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Older workers are essential for the success of firmsOrganisations that actively leverage the abilities and experience of their older workers will be best positioned for the future of work, according to Mercer’s report Next Stage: Are You Age-Ready? (registration). The importance of being “age-ready” is underscored for both businesses and economies by the impact of the twin forces of a rapidly ageing labour force coupled with an uncertain global economic growth rate, the report argues. More →

There is still time to avoid the regrexit of Brexit

There is still time to avoid the regrexit of Brexit

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Still time to avoid BrexitSeveral months ago when we invited Jonty Bloom, one of the media’s most respected journalists to come and speak to our guest audience, we knew it would be informed, relevant and fascinating. What we didn’t know was that the day before (4th September 2019) Boris Johnson would deliver a stunningly inelegant performance at his inaugural Prime Minister’s Question time, the day after losing his first vote in parliament to prevent a further delay in delivering Brexit. More →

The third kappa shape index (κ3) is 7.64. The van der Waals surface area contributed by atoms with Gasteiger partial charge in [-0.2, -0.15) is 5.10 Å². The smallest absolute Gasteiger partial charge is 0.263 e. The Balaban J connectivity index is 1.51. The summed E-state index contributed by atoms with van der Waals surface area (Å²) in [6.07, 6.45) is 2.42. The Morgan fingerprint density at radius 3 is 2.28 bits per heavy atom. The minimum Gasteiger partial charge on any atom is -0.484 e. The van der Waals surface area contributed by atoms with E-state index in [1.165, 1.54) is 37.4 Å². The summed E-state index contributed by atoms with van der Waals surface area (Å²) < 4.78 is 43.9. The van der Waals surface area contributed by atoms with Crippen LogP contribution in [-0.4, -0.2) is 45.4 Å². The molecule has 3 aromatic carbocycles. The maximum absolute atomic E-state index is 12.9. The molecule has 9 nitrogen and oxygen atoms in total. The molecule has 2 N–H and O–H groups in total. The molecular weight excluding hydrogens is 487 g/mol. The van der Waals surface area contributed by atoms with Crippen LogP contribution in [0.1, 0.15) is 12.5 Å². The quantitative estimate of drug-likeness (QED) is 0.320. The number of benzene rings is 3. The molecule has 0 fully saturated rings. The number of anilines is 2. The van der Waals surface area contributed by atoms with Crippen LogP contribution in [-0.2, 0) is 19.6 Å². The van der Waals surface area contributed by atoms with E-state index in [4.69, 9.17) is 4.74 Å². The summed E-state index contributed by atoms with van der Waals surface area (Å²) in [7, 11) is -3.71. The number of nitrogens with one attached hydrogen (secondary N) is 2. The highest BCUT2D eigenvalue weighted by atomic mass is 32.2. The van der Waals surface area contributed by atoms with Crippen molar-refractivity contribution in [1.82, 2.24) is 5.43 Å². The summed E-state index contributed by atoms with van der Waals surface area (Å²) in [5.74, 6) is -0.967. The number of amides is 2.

Mixed messages in labour market, but signs of trouble ahead

Mixed messages in labour market, but signs of trouble ahead

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Work-life balanceThere are mixed signals in today’s jobs figures for the UK. Optimists will point to continued record employment, a slight fall in unemployment and earnings growth higher than at any point since the recession – despite everything, the labour market is still going strong. For pessimists though, there are strong signs of things slowing down: vacancies have fallen to their lowest since 2017, the growth in employment is virtually flat, and the number of young people not in employment or education is rising again. So what is really going on? More →

Start-ups slump as UK gears up for Brexit

Start-ups slump as UK gears up for Brexit

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Brexit jigsaw missing start-upsThe number of new start-ups in the UK fell sharply last year and established firms scaled back their growth ambitions due to Brexit uncertainty, according to new data looking at the health of the grassroots economy. The findings have emerged from the Enterprise Research Centre’s UK Local Growth Dashboard report, an annual publication that looks at a range of metrics charting the growth of small to medium-sized enterprises (SMEs), which account for 99 percent of all firms in the UK. More →